For example, malnourished families in rural Vietnam were helped by outsiders who focussed on finding out how some families managed to feed their children and then on sharing their ideas in the villages. The consultants were "not there to provide outside expertise; they were there to amplify the expertise that already existed in the community."

This is a great example for independent retailers, who need to share best practice with each other. Some of the best symbol groups started out as peer-to-peer networks and many try to maintain strong information exchanges.
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1 of 1 people found the following review helpful
3.0 out of 5 stars Irritating Techno Utopianism 15 Mar. 2013
By A. I. Mackenzie VINE VOICE
Format:Hardcover|Vine Customer Review of Free Product (What's this?)
This book was disappointing.

In essence he takes the peer to peer capability of the internet and transposes this to the social life. As such the entire book rests on an analogy which you may find interesting but is hardly a water tight argument.

He also invents a term 'peer progressive' which essentially seems to mean people like me - socially liberal, economically conservative but with the awareness that markets can fail and a dislike of hierarchical organisations. I'm not sure this is a useful term and that it actually identifies any real group of people. I suspect this group collapses into libertarianism quite quickly.

A lot of the time he basically seems to be saying that sharing information is good and many examples he quotes such as the 311 number you can ring for information in New York are not peer to peer - just old fashioned hierarchies using the new technology.

Well written, but a dodgy thesis not properly backed up.
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Most Recent Customer Reviews
3.0 out of 5 stars Powder puff piece
I am all for making non-fiction topics accessible to the lay person. In trying to do this the good author turns the power of network thinking into something lightweight, with vague... Read more
Published 19 months ago by Jack Chakotay
3.0 out of 5 stars This year's model
In 'Future Perfect: The Case for Progress in a Networked Age' Steven Johnson attempts to demonstrate that what lies behind a wide range of human achivements is the concept of... Read more
Published 19 months ago by G. J. Oxley
3.0 out of 5 stars A good read, but not up to the standards of previous titles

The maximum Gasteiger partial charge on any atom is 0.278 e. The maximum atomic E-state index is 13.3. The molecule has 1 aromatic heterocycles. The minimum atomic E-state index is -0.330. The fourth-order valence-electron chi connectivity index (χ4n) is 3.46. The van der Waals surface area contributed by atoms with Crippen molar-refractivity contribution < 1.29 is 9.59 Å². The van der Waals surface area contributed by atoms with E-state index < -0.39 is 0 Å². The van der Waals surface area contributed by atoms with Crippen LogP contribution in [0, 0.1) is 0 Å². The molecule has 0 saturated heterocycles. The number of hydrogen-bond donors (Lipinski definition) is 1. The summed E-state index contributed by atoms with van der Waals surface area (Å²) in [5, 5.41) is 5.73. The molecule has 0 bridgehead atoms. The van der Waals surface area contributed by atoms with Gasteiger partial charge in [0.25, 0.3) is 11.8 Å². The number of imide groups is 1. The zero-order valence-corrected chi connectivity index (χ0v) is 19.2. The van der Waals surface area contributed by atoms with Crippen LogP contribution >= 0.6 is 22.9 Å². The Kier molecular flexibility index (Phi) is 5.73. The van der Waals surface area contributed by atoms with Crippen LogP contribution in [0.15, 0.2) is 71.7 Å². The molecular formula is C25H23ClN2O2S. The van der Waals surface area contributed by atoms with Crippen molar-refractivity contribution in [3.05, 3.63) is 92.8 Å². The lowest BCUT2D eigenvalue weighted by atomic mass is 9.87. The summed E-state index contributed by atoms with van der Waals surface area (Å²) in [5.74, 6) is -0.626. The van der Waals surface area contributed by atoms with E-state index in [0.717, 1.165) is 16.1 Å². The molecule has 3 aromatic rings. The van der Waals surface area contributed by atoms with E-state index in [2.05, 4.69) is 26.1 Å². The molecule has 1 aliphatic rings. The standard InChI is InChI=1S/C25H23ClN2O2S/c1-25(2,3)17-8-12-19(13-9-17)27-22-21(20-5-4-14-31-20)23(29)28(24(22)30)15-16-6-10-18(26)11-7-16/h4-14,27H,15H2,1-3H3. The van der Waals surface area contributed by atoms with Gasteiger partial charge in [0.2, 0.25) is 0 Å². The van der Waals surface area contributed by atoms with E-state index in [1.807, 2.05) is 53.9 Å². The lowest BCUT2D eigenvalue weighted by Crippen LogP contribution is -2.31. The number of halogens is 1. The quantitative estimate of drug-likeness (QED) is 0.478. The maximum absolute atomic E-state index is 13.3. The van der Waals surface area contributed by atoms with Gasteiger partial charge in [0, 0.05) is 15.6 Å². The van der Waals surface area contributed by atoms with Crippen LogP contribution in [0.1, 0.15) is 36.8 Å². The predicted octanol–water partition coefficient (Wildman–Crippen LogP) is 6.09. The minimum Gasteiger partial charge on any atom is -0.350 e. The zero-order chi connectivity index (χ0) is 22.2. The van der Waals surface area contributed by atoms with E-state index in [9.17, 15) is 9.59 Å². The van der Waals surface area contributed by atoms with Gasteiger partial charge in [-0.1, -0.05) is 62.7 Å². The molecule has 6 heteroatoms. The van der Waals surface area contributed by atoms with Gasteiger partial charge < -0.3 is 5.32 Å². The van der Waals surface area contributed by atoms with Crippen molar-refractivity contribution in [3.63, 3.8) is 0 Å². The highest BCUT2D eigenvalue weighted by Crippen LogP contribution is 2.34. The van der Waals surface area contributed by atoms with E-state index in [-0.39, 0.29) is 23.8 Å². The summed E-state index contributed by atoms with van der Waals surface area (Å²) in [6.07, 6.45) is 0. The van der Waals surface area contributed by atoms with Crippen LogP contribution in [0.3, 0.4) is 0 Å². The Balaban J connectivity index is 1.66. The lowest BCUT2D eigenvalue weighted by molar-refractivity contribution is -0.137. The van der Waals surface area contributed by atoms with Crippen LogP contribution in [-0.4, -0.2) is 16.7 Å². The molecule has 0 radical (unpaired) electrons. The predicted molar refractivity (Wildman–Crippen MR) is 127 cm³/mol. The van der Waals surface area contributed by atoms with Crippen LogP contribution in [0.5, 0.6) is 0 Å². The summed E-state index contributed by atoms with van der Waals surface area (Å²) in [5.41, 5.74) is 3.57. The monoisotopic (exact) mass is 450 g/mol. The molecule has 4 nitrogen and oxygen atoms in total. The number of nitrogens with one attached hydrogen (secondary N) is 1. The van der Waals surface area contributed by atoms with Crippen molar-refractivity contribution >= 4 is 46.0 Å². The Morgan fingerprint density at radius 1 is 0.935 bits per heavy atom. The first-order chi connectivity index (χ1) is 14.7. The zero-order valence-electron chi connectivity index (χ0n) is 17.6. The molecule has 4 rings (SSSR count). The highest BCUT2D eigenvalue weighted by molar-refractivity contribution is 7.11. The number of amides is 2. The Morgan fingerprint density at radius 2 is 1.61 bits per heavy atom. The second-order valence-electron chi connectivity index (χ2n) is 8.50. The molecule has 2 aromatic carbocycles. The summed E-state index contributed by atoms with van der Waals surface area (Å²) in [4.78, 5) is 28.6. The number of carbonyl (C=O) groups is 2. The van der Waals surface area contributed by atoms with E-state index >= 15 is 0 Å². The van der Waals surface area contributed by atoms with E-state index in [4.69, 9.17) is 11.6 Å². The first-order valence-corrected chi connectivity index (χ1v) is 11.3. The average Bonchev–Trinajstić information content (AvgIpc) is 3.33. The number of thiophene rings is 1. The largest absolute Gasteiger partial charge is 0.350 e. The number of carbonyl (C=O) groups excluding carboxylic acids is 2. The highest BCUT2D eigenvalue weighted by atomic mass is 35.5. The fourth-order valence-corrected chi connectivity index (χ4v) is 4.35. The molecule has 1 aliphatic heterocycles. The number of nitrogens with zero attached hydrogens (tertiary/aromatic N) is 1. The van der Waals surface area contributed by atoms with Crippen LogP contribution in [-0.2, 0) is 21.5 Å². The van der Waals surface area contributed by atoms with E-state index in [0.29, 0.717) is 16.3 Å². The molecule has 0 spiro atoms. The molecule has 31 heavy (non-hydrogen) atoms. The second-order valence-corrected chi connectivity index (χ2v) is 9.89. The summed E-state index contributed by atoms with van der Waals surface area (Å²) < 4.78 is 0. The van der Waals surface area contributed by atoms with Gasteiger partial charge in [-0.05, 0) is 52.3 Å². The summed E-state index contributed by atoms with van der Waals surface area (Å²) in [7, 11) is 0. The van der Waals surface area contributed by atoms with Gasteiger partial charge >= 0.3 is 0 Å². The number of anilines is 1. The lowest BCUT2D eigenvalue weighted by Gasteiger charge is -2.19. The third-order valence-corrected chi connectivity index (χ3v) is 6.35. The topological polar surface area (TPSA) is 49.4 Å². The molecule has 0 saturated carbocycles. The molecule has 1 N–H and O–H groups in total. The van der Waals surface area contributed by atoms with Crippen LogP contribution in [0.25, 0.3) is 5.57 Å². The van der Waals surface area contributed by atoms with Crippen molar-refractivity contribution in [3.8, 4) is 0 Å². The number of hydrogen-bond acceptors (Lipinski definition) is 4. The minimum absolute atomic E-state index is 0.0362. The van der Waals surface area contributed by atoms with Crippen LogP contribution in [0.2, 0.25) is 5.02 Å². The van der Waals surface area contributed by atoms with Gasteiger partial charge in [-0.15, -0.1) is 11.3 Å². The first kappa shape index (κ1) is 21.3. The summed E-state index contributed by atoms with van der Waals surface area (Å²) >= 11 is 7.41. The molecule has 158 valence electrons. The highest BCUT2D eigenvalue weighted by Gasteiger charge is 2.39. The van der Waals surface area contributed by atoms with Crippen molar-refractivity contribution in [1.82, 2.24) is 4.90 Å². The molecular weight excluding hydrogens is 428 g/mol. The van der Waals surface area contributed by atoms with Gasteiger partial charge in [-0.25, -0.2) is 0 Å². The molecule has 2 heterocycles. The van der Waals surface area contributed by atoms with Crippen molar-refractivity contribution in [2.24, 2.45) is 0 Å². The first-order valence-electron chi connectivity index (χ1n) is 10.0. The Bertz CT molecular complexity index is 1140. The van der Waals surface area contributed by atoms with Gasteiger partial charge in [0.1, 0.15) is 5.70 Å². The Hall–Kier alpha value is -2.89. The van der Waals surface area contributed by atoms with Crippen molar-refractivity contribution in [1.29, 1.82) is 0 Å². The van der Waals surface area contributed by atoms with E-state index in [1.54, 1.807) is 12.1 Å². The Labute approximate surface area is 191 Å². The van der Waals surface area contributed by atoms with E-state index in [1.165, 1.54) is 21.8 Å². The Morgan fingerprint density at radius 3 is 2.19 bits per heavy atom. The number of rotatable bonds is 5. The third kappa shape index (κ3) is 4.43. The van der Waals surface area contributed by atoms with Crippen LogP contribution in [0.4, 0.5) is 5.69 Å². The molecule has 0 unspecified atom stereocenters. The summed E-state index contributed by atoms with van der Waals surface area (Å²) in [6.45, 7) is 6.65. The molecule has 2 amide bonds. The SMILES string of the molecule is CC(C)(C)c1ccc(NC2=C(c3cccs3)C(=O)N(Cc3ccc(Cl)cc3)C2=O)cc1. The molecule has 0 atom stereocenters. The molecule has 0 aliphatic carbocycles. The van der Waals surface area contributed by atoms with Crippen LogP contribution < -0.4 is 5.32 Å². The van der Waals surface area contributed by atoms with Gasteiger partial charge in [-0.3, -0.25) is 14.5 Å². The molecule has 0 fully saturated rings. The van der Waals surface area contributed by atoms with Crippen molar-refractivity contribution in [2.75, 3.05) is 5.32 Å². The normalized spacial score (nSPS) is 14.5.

Steven Johnson's recent run of books - The Invention of Air, The Ghost Map, Where Good Ideas Come From - have been so thoroughly well researched, considered and written that he's... Read more
Published 20 months ago by Peter J. Gasston
1.0 out of 5 stars Nauseating Hayek apostle Utopian pamphlet.
The question is where to start with saying what is wrong with this book. Perhaps the most irritating thing is the number of times the author mentions Hayek and how right he was in... Read more
Published 21 months ago by Andrew Dalby
3.0 out of 5 stars Quite Interesting
I quite enjoyed reading this. I felt that I learned a few things though it seemed very utopian to me. Read more
Published on 10 May 2013 by The Emperor
3.0 out of 5 stars Interesting but at times a bit disingenuous
This is a good, 'easy read' from an American writer who sees the future in terms of peer to peer networks, as typified by the internet, where there is a free, [supposedly] anarchic... Read more
Published on 19 April 2013 by Zipster Zeus
5.0 out of 5 stars Very interesting & well written little book.
Steve Johnson wrote a nice, little provoking book called "Where good ideas come from". I enjoyed that book so I was very happy to read this book too. Read more
Published on 21 Mar. 2013 by Clarke
4.0 out of 5 stars Intriguing and well worth reading
SJ is a journalist with several bestsellers to his credit.He has an upbeat opening in which he states that the world has in the majority of cases improved. Read more
Published on 1 Mar. 2013 by Ms. C. R. Stillman-lowe
3.0 out of 5 stars Jaunty look at civilisation
Steven Johnson's Future Perfect, looks at the how society works from an upbeat perspective. I'm guessing the our Steve is American and in common with his countrymen and women,... Read more
Published on 13 Feb. 2013 by Jago Wells